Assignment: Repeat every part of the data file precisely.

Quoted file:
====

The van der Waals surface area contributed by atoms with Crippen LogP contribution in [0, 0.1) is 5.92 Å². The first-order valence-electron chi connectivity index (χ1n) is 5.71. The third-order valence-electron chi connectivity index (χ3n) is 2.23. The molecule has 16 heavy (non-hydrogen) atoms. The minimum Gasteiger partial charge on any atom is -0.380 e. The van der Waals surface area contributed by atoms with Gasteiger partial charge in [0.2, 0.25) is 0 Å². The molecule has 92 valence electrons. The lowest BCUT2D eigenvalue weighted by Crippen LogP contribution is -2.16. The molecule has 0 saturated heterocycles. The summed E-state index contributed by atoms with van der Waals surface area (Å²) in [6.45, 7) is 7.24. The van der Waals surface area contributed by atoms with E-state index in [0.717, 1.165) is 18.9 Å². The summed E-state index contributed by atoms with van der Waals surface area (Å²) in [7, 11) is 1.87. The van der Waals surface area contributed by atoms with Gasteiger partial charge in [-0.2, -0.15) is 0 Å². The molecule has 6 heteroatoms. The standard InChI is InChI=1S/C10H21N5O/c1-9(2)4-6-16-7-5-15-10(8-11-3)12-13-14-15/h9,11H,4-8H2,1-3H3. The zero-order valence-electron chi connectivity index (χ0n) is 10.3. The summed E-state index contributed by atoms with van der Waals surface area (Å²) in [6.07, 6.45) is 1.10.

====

The van der Waals surface area contributed by atoms with Crippen LogP contribution in [0, 0.1) is 5.92 Å². The first-order valence-electron chi connectivity index (χ1n) is 5.71. The third-order valence-electron chi connectivity index (χ3n) is 2.23. The molecule has 16 heavy (non-hydrogen) atoms. The minimum Gasteiger partial charge on any atom is -0.380 e. The van der Waals surface area contributed by atoms with Gasteiger partial charge in [0.2, 0.25) is 0 Å². The molecule has 92 valence electrons. The lowest BCUT2D eigenvalue weighted by Crippen LogP contribution is -2.16. The molecule has 0 saturated heterocycles. The summed E-state index contributed by atoms with van der Waals surface area (Å²) in [6.45, 7) is 7.24. The van der Waals surface area contributed by atoms with E-state index in [0.717, 1.165) is 18.9 Å². The summed E-state index contributed by atoms with van der Waals surface area (Å²) in [7, 11) is 1.87. The van der Waals surface area contributed by atoms with Gasteiger partial charge in [-0.2, -0.15) is 0 Å². The molecule has 6 heteroatoms. The standard InChI is InChI=1S/C10H21N5O/c1-9(2)4-6-16-7-5-15-10(8-11-3)12-13-14-15/h9,11H,4-8H2,1-3H3. The zero-order valence-electron chi connectivity index (χ0n) is 10.3. The summed E-state index contributed by atoms with van der Waals surface area (Å²) in [6.07, 6.45) is 1.10.